|<< <||> >>|
For 3-4 months I’ve been so immersed in fieldwork that I’ve taken it to be my one and only life. Vaguely, I’ve remembered that there exist a parallel universe up north (which seem to be my one and only life when I’m not elsewhere), but it wasn’t before I actually dipped back into that life for 9 days that it all crashed back into my conscience: There is an office there waiting to host me at inhumane working hours in just a few months time. There are students to be taught and colleagues to exchange with, and loads and loads of books to read… (Unfortunately, there isn’t any home with a view over Oslo to hibernate me, my plethora of succulents and dusty books anymore…).
When I entered the field again after a short trip outside of it, I couldn’t get one sentence from a book on anthropological method and the darker arts of fieldwork out of my head:
“Is seduction one of our darker arts? As craftspeople, are we so crafty that others don’t know when they are being seduced?” (Wolcott 2005: 141).
I realised that I’m so crafty when doing fieldwork that the participant role of my persona seduces even me. I appear so sincere because I belive it myself. I want to stay here (or in London when I was there), it’s my genuine one and only wish. For the moment. I also tell people that I’m here to write a thesis and yes, it is actually my paid work to hang around in bars listening to slam poetry. But I forget at the same time that what I’ve been doing the last months, is not part of my life-to-come but part of my academic career. I suspect people around me are more aware of the fact that I’m simply dropping in and then out of their lives again, than I am myself. But I wouldn’t be surprised that the genuine enthousiasm I express by saying that I want to settle here helps strengthening my relationships with people. Wolcott calls this superficiality and seduction the darker arts of fieldwork. I was surprised to realise that my self-deception actually is treated in a book on fieldwork methods.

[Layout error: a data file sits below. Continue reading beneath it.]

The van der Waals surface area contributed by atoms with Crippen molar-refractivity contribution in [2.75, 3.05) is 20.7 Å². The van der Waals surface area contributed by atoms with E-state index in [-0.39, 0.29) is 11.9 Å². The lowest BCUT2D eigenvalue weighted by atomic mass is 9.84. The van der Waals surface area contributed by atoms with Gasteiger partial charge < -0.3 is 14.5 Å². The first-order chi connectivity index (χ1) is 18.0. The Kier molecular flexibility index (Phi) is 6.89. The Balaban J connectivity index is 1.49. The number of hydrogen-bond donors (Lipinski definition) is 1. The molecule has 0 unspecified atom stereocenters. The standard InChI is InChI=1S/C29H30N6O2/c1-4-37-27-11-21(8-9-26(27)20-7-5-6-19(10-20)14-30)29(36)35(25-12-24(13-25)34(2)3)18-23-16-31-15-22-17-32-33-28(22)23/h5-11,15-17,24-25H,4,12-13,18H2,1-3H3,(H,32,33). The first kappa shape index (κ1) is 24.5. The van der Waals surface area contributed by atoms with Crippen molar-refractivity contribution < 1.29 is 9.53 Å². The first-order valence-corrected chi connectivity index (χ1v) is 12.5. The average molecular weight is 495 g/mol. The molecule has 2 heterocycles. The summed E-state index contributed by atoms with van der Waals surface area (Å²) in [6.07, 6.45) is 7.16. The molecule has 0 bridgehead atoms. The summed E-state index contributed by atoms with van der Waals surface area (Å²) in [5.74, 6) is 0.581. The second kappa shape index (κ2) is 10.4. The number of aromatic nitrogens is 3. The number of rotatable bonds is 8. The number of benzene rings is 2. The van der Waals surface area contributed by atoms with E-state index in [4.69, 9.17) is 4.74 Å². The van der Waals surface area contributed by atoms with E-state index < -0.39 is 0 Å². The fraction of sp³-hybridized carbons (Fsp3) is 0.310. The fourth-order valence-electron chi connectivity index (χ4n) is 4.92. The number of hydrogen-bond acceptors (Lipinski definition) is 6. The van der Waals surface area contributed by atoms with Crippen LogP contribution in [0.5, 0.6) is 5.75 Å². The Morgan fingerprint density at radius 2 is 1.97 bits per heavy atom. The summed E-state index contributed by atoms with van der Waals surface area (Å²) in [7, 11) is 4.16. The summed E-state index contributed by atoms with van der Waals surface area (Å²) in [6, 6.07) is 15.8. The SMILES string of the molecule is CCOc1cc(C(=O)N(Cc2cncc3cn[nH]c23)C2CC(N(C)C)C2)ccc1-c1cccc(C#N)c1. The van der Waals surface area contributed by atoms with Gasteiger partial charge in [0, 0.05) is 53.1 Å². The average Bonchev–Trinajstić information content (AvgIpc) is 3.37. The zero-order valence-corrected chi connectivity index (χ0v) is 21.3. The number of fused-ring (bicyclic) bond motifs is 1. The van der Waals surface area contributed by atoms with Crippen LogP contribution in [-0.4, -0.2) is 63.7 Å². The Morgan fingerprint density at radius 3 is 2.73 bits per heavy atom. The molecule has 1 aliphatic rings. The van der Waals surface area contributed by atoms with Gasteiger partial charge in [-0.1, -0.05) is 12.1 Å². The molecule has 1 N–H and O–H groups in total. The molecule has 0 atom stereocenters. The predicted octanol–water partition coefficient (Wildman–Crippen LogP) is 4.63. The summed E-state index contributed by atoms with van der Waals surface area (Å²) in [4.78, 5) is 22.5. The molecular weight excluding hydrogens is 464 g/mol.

Both my fieldworks have been in environments close to my own interests. I could have been – and I surely would have loved to be –hanging around with policial activists in Brixton and mucisians in Tower Hamlets as well as slammeurs and slammeuses in Belleville, even without the excuse of doing fieldwork. Partly, I see this as a more honest anthropology as it is entirely based on the idea of an anthropology without radical difference, and more so, I don’t have to fake or hide anything – not what kind of information I’m looking for, neither my political views, my artistic interests and my way of life in any sense. On the other hand, as I’ve found myself asking the last week; what if I’m faking it all (so well that I believe it myself!), getting access through this perhaps naïve enthusiasm.
“Fieldworkers willing to make research commitments on such a grand scale [as to spend at least 12 months away from home] are also likely to be overcommitted in other aspect os their lives,” Wolcoff writes (2005: 117), and he continues further down: “Fieldworkers have an understandable but perhaps unfortunate tendency to represent themselves not only as different from those who do quick-and-dirty studies but somehow as more sensitive and caring humans as well.”
Ever since my early teens, perhaps my whole life, there has been a tension between the safe framework of academia and the attraction of adventurous escapes. In Oslo, the adventurer apparently does the head in on my entourage, and here she has been pushing the academic in the background for a while now. But almost as the conflict is about to be won, the adventurer evaporates into a cunning and crafty anthropologist…? Is that how it is?
|« Fieldwork fatigue ...and outline from the end to the beginning||Hierarchy… work ethics and myths… and fieldwork »|